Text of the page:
However, more than three decades after Macmillans speech showed that one generation did not yield to another, if yielding means giving way to demands and pressure. The apartheid government did not yield in the aftermath of the Sharpeville massacre. Instead, it doubled down by banning liberation political parties and banishing its leaders. It did not yield after children as young as 12 years old, inspired by the independence of Mozambique in 1975, in the next year demanded equal education and the end to apartheid instead, they again responded to peaceful protest with bullets. Hundreds died.
They tightened the screws of apartheid until the very end; even after the release of Nelson Mandela, many in their ranks were found to be sowing seeds of civil war among the people.
The apartheid government did not yield to change as Macmillan had invited them to do. They had instead been overwhelmed by the undeniable force of the great majority of the people of South Africa and their supporters from all over the world who formed the anti-apartheid movement. Despite the apartheid governments efforts to hold on to power, the winds of change overturned the wagons of the racist laager and on 10 December 1996, a new country with a new Constitution defined by the values of human dignity, equality and freedom, was signed into life at Sharpeville.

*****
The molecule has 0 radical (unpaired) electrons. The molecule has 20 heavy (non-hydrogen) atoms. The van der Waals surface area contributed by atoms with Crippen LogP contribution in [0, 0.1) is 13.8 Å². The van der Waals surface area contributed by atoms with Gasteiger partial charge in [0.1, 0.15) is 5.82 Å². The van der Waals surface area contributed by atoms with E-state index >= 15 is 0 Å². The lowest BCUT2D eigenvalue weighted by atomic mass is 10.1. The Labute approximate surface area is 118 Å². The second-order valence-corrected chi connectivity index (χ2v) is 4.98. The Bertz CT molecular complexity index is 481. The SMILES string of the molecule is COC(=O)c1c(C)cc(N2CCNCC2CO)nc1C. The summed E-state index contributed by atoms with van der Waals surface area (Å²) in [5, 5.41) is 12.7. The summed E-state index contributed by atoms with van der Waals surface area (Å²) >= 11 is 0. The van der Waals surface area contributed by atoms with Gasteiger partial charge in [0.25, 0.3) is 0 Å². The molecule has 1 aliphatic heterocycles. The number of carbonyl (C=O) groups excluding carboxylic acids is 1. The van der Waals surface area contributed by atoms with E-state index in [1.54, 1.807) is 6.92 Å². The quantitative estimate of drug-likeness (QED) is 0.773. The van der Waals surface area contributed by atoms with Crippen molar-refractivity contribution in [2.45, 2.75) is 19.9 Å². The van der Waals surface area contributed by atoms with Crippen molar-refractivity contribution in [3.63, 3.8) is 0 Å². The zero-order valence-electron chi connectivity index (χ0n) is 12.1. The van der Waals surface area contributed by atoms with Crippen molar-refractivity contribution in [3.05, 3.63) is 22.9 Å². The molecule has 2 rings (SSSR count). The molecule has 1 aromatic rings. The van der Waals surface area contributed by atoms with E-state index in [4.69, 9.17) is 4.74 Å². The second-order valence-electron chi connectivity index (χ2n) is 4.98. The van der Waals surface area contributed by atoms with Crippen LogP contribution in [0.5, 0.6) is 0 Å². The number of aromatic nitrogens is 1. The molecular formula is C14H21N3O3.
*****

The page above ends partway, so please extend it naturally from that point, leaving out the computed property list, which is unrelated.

1960 was a decisive turning point in South African history. Shortly after the Winds of Change speech came the Sharpeville massacre which led to the launching of the armed struggle against apartheid. It would take another 36 years, with countless deaths and years in prison, and in exile, before South Africa rid itself of apartheid. And the battle to end the practices and thought patterns of apartheid, and to make the Constitution live for all our people, still continues.
Today, our country and the world finds itself at yet another decisive turning point. The winds of change are blowing from Cape to Copenhagen. We are all facing another wind of unmitigated destruction that gives us the opportunity to bring about abundant change for the better.
A pervasive virus infiltrates all our lives across racial, gender, sexual orientation and class lines. From peasants to kings. Its a problem that poses such a threat to the world that we finally understand how interconnected we are. What happens in a home in Sandton affects what happens in a shack in Alex. What happens in China affects the income of a taxi driver in South Africa who will have fewer customers because of the lockdown that has been imposed in an effort to contain Covid-19.